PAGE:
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please respond to the folowing objective with 300 words
After reviewing Module One, you should be familiar with the learning objectives and “how they corelate with Chapter One of our text”. “Focusing on Periods of Development, you will notice the different stages that have been set fourth in how and when humans develop”. Please respond with 300 words. you can use the information listed below to answer the questions.
Module 1 Summary
Module Learning Objectives
Now that you have completed this module you should be able to:
Identify the overall idea of developmental psychology.
Apply the perspectives, concepts of age, periods of age and issues in lifespan development.
Demonstrate familiarity with some of the historical and contemporary theories of lifespan development.
Identify Research Methods as described in the textbook
By the end of this module you should have completed the following activities:
Read Chapter 1 of our textbook.
Reply in Week 1 Discussion Board.
Also known as Human Development or Lifespan Development, is the scientific study of ways in which people change, as well as stay the same, from conception to death. You will no doubt discover in the course of studying that the field examines change across a broad range of topics. These include physical and other psychophysiological processes, cognition, language, and psychosocial development, including the impact of family and peers.
Check out the video below for an overview of Developmental Psychology! (Please disregard the course number mentioned in the video)
Development is lifelongLifespan theorists believe that development is life-long, and change is apparent across the lifespan. No single age period is more crucial, characterizes, or dominates human development.
Development is multidirectional
We change in many different directions. Including growth and loss.
Development is multidimensional
We change across three general domains/dimensions.physical
Development is multidisciplinaryRequires the theories
Knowledge base of many academic disciplines.
Development is characterized by plasticity
Plasticity is our ability to change and that many of our characteristics are malleable.
Development is multicontextual
Normative age-graded influences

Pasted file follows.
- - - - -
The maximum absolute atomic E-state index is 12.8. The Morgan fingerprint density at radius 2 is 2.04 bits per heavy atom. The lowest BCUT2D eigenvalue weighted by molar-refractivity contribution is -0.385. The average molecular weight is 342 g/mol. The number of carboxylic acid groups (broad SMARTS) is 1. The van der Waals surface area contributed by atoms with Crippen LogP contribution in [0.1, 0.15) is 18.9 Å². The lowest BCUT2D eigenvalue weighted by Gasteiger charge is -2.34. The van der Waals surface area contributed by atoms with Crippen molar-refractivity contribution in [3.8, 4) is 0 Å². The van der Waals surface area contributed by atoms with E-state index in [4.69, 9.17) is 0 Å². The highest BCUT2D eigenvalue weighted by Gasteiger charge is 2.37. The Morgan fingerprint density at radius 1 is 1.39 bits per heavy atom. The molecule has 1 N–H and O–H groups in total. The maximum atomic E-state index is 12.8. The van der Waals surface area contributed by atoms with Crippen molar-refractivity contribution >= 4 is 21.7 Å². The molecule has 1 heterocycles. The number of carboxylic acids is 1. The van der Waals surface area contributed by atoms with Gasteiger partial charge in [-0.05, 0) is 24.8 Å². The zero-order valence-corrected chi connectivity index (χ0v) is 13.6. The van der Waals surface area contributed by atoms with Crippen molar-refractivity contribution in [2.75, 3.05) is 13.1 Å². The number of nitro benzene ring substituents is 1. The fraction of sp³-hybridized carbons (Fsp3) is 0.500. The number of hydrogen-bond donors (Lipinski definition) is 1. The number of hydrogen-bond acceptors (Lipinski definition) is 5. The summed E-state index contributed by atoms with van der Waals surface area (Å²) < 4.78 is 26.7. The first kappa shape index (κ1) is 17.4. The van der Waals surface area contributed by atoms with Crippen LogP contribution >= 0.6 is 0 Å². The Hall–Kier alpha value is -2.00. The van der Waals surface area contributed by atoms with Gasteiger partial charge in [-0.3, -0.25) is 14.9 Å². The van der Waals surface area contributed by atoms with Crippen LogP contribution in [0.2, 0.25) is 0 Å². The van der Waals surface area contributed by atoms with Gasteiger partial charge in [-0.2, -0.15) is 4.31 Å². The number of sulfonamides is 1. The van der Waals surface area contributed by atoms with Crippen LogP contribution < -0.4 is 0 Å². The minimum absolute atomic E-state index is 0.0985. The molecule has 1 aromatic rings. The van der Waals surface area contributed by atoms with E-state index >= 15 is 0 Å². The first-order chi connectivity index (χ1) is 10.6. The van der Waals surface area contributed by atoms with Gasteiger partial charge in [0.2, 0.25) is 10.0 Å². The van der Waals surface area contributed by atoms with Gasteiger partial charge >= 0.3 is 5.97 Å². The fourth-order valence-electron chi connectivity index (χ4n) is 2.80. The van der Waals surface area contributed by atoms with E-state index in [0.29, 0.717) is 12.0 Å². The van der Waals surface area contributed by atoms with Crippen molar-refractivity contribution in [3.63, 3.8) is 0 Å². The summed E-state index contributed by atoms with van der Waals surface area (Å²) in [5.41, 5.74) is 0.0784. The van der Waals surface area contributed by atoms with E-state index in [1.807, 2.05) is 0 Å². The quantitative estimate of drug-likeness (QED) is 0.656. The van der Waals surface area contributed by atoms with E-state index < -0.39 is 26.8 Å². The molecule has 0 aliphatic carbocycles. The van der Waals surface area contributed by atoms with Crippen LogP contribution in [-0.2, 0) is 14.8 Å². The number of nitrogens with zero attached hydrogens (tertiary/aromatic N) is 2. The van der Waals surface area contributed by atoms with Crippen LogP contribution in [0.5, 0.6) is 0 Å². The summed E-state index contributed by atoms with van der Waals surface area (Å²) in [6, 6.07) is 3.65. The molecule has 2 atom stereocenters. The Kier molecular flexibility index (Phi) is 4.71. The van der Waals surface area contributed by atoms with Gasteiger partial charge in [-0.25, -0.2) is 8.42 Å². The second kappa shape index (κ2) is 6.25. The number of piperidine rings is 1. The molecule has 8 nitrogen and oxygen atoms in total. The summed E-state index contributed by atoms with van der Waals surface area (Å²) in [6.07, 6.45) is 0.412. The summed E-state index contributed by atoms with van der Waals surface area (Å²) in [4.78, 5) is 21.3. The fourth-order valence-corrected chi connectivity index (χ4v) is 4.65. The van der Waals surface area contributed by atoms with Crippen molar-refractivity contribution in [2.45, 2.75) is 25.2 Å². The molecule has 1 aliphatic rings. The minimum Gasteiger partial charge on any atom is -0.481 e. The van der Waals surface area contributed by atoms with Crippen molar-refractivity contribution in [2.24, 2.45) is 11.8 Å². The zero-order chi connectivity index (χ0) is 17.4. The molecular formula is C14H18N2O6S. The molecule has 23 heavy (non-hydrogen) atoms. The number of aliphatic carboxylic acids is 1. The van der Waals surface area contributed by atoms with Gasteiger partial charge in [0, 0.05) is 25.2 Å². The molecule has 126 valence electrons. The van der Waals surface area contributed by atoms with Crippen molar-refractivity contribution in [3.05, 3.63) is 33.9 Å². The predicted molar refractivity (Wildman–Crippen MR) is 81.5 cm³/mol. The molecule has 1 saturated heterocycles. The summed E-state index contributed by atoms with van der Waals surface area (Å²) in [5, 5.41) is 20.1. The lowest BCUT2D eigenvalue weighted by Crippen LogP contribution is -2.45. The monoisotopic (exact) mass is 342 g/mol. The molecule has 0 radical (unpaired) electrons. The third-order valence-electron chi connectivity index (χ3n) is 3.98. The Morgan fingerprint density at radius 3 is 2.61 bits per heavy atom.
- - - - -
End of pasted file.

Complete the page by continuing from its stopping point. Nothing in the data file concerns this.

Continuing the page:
Normative history-graded influences
Non-normative life influences
Another context that influences our lives is our social standing, socioeconomic status, or social class. Socioeconomic status (SES) is a way to identify families and households based on their shared levels of education, income, and occupation.
Poverty level is an income amount established by the federal government that is based on a set of income thresholds and vary by size. If a family’s income is less than the government threshold, that family is considered in poverty.
Culture is the totality of our shared language, knowledge, material objects, and behavior. It includes ideas about what is right and wrong, what to strive for, what to eat, how to speak, what is valued, as well as what kinds of emotions are called for in certain situations.
Lifespan vs. Life expectancyLifespan, or longevity, refers to the length of time a species can exist under the most optimal conditions
Life expectancy is the predicted number of years a person born in a particular time period they are expected to live.
Conceptions of Age
How old are you? Chances are you would answer that question based on the number of years since your birth, or what is called your chronological age. Ever felt older than your chronological age? Some days we might “feel” like we are older, especially if we are not feeling well, are tired, or are stressed out. We might notice that a peer seems more emotionally mature than we are, or that they are physically more capable. So years since birth is not the only way we can conceptualize age.
Another way developmental researchers can think about the concept of age is to examine how quickly the body is aging, this is your biological age. Several factors determine the rate at which our body ages. Our nutrition, level of physical activity, sleeping habits, smoking, alcohol consumption, how we mentally handle stress, and the genetic history of our ancestors, to name but a few.